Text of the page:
In a world battered by the COVID-19 pandemic, public health is on top of the agenda for every nation. The new currency in town is vaccine diplomacy – providing doses to countries that have no access to the vaccine. Extending a helping hand now can win friendship and goodwill in the future and so soft power outreach is vital for nations. Hence, the race to provide vaccines is on with China leading.
China is on top of the game, even amid the Biden administration’s concerted efforts to not to let President Xi Jinping win all the laurels. The emphasis of QUAD, the US-India-Australia-Japan alliance, is on providing vaccines to Indo-Pacific nations as part of the strategy to contain China’s influence in the region.
This is why vaccine manufacturing and distribution is now an important focus of QUAD nations. India with its pharmaceutical know-how has always played an important role in providing cheap medicines to the developing world. It played a stellar role in the 1990’s to make cheap AIDS drugs accessible to countries in Africa, where an AIDS epidemic was then raging. The medicines provided by multinational pharmaceutical companies were not affordable for ordinary people in the developing world. India is often called the pharmacy of the world, as it provides 60 percent of the global vaccine supply.
In fact, India was initially ahead of China in the race to provide doses to low-income countries. Starting with the neighbourhood, New Delhi through its ‘Vaccine Maitri’ program, supplied a total of 107.15 lakh doses of vaccines to 44 countries as a grant and 357.92 lakh doses commercially to those who bought from India-based manufacturers. India shared its vaccine with 95 countries before exports were discontinued. India was winning hearts and minds as well as appreciation around the world. But since the deadly second wave of the pandemic hit the country, New Delhi had to stop its vaccine exports by the end of March and focus on providing doses to its own citizens.
China in the beginning was struggling with an image problem. With the virus originating in the Chinese city of Wuhan, many across the world blamed the Communist nation for the pandemic. The country, in turn, reached out to the world by providing masks, sanitisers, test kits and teams of doctors to help combat the pandemic.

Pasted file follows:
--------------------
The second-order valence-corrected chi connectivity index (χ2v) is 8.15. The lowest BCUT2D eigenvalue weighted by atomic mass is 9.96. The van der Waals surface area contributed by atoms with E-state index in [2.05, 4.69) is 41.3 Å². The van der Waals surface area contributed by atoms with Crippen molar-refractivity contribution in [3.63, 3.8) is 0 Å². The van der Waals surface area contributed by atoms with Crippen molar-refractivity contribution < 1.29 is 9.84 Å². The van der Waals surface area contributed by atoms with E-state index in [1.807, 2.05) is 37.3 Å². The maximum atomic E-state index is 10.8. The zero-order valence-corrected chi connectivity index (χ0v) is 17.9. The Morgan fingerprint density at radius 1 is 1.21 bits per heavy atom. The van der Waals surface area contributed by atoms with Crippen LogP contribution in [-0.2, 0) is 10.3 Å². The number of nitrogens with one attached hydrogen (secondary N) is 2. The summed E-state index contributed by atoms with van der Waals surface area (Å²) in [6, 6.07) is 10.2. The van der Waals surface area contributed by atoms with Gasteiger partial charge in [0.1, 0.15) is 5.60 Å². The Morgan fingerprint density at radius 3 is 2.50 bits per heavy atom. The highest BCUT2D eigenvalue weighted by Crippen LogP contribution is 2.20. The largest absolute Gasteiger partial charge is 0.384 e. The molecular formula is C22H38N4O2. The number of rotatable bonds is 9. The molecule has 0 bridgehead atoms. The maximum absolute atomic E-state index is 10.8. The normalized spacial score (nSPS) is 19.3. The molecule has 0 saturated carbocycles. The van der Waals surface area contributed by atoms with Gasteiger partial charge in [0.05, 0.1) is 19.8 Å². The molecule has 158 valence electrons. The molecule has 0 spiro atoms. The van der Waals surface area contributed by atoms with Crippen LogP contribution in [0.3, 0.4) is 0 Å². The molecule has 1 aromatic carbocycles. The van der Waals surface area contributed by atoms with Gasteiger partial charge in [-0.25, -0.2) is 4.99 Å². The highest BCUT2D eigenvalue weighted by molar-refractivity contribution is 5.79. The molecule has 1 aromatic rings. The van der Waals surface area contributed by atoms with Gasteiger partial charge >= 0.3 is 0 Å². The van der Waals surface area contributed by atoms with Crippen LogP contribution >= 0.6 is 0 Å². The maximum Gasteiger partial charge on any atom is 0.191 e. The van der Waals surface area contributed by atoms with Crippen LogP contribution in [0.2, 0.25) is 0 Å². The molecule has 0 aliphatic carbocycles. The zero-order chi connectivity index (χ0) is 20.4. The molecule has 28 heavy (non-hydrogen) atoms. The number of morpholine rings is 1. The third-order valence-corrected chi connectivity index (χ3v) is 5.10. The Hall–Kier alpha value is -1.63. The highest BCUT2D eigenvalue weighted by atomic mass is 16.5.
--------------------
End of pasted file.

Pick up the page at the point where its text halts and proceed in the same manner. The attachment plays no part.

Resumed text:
By July 2020, China’s vaccine trials were on. The first foreign country to allow trials for the Chinese product was Brazil. In December 2020, Egypt announced it would accept the Chinese-made Sinopharm to vaccinate its nationals. Pakistan, many Central Asian nations, Bangladesh, Nepal, Sri Lanka, Thailand, Myanmar and many other East Asian countries are also now using Sinopharm. China has so far delivered 454 million COVID-19 vaccines to countries in Asia, with at least 326 million of those vaccines delivered to countries in the Indo-Pacific region.
The QUAD is looking to India to catch up with China. New Delhi has since ramped up its production, it has also vaccinated a large section of its population and is aiming to begin exporting doses by October. New Delhi was also under enormous pressure from the US to do so. Significantly the announcement was made ahead of Prime Minister Narendra Modi’s visit to the US.
In its first virtual summit called by Joe Biden in March, the QUAD pledged to send one billion vaccine doses to the Indo-Pacific nations by the end of 2022. US firms like Johnson & Johnson and Novavax would manufacture in India . Hyderabad-based company Biological E Limited has an agreement with Johnson and Johnson to produce their vaccine in India. The funding for the Covid manufacture will be done by both the US and Japan, while Australia will come in later to help in the distribution of the doses.
At the global Covid Summit, called by President Joe Biden in Washington recently, Prime Minister Modi said, “As newer Indian vaccines get developed, we are also ramping up production capacity of existing vaccines. As our production increases, we will be able to resume vaccine supply to others too. For this, the supply chains of raw materials must be kept open. With our QUAD partners, we are leveraging India’s manufacturing strengths to produce vaccines for the Indo-Pacific region.’’
India is the linchpin in quad’s efforts to compete with China’s vaccine diplomacy. Much will depend on how quickly India is able to increase its capacity and resume its vaccine initiative.